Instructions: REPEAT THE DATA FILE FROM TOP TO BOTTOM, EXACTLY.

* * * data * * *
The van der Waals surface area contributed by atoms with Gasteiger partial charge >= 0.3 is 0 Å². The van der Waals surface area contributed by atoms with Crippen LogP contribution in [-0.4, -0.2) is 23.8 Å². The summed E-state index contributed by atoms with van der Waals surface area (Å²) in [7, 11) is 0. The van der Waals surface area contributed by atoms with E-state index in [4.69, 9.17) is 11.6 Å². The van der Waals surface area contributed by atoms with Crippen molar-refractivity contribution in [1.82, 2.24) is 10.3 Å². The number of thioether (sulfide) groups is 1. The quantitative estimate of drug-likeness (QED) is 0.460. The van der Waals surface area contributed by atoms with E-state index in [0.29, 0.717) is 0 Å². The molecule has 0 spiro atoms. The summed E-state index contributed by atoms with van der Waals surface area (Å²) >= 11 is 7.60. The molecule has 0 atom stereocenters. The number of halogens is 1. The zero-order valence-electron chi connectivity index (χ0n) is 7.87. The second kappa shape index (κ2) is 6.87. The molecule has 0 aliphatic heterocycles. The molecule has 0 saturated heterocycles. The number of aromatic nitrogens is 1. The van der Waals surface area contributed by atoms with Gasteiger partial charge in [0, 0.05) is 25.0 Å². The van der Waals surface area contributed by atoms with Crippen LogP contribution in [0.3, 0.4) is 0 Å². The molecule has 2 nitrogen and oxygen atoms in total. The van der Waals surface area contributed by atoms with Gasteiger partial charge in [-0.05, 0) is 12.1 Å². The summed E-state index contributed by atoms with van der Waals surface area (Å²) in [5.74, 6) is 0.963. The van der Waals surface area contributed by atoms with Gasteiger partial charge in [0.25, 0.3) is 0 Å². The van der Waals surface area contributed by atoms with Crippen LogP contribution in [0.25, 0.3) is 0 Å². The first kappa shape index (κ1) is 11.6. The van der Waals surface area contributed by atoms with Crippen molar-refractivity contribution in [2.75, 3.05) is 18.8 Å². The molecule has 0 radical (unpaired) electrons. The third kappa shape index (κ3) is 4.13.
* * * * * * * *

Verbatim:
The van der Waals surface area contributed by atoms with Gasteiger partial charge >= 0.3 is 0 Å². The van der Waals surface area contributed by atoms with Crippen LogP contribution in [-0.4, -0.2) is 23.8 Å². The summed E-state index contributed by atoms with van der Waals surface area (Å²) in [7, 11) is 0. The van der Waals surface area contributed by atoms with E-state index in [4.69, 9.17) is 11.6 Å². The van der Waals surface area contributed by atoms with Crippen molar-refractivity contribution in [1.82, 2.24) is 10.3 Å². The number of thioether (sulfide) groups is 1. The quantitative estimate of drug-likeness (QED) is 0.460. The van der Waals surface area contributed by atoms with E-state index in [0.29, 0.717) is 0 Å². The molecule has 0 spiro atoms. The summed E-state index contributed by atoms with van der Waals surface area (Å²) >= 11 is 7.60. The molecule has 0 atom stereocenters. The number of halogens is 1. The zero-order valence-electron chi connectivity index (χ0n) is 7.87. The second kappa shape index (κ2) is 6.87. The molecule has 0 aliphatic heterocycles. The molecule has 0 saturated heterocycles. The number of aromatic nitrogens is 1. The van der Waals surface area contributed by atoms with Gasteiger partial charge in [0, 0.05) is 25.0 Å². The van der Waals surface area contributed by atoms with Crippen LogP contribution in [0.3, 0.4) is 0 Å². The molecule has 2 nitrogen and oxygen atoms in total. The van der Waals surface area contributed by atoms with Gasteiger partial charge in [-0.05, 0) is 12.1 Å². The summed E-state index contributed by atoms with van der Waals surface area (Å²) in [5.74, 6) is 0.963. The van der Waals surface area contributed by atoms with Gasteiger partial charge in [0.25, 0.3) is 0 Å². The van der Waals surface area contributed by atoms with Crippen LogP contribution in [0.25, 0.3) is 0 Å². The first kappa shape index (κ1) is 11.6. The van der Waals surface area contributed by atoms with Crippen molar-refractivity contribution in [2.75, 3.05) is 18.8 Å². The molecule has 0 radical (unpaired) electrons. The third kappa shape index (κ3) is 4.13.